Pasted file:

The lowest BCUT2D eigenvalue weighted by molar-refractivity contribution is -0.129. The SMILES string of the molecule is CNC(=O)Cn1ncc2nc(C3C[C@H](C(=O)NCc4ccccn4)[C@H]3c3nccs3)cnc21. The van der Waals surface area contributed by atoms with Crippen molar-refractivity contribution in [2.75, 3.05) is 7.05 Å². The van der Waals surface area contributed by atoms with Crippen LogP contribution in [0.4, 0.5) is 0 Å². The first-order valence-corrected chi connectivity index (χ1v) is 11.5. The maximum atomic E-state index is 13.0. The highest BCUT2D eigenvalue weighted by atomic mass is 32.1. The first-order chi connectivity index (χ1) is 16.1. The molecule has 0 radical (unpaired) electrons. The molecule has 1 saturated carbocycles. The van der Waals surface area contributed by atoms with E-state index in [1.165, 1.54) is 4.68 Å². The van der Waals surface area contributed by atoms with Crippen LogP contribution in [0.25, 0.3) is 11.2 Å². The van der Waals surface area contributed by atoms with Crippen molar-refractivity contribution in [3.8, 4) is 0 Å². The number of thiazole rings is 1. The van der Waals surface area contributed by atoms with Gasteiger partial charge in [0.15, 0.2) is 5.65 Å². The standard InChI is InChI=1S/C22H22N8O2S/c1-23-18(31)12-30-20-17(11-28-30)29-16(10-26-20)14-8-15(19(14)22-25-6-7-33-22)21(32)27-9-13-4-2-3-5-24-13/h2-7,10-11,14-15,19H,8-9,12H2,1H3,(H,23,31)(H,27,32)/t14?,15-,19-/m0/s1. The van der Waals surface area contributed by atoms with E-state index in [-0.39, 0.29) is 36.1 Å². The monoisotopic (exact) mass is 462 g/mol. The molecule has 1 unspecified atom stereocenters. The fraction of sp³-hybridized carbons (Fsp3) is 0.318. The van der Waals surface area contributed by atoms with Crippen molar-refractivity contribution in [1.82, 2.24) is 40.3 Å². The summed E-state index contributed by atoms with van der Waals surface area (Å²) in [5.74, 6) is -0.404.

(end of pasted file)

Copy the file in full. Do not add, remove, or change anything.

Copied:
The lowest BCUT2D eigenvalue weighted by molar-refractivity contribution is -0.129. The SMILES string of the molecule is CNC(=O)Cn1ncc2nc(C3C[C@H](C(=O)NCc4ccccn4)[C@H]3c3nccs3)cnc21. The van der Waals surface area contributed by atoms with Crippen molar-refractivity contribution in [2.75, 3.05) is 7.05 Å². The van der Waals surface area contributed by atoms with Crippen LogP contribution in [0.4, 0.5) is 0 Å². The first-order valence-corrected chi connectivity index (χ1v) is 11.5. The maximum atomic E-state index is 13.0. The highest BCUT2D eigenvalue weighted by atomic mass is 32.1. The first-order chi connectivity index (χ1) is 16.1. The molecule has 0 radical (unpaired) electrons. The molecule has 1 saturated carbocycles. The van der Waals surface area contributed by atoms with E-state index in [1.165, 1.54) is 4.68 Å². The van der Waals surface area contributed by atoms with Crippen LogP contribution in [0.25, 0.3) is 11.2 Å². The van der Waals surface area contributed by atoms with Crippen molar-refractivity contribution in [3.8, 4) is 0 Å². The number of thiazole rings is 1. The van der Waals surface area contributed by atoms with Gasteiger partial charge in [0.15, 0.2) is 5.65 Å². The standard InChI is InChI=1S/C22H22N8O2S/c1-23-18(31)12-30-20-17(11-28-30)29-16(10-26-20)14-8-15(19(14)22-25-6-7-33-22)21(32)27-9-13-4-2-3-5-24-13/h2-7,10-11,14-15,19H,8-9,12H2,1H3,(H,23,31)(H,27,32)/t14?,15-,19-/m0/s1. The van der Waals surface area contributed by atoms with E-state index in [-0.39, 0.29) is 36.1 Å². The monoisotopic (exact) mass is 462 g/mol. The molecule has 1 unspecified atom stereocenters. The fraction of sp³-hybridized carbons (Fsp3) is 0.318. The van der Waals surface area contributed by atoms with Crippen molar-refractivity contribution in [1.82, 2.24) is 40.3 Å². The summed E-state index contributed by atoms with van der Waals surface area (Å²) in [5.74, 6) is -0.404.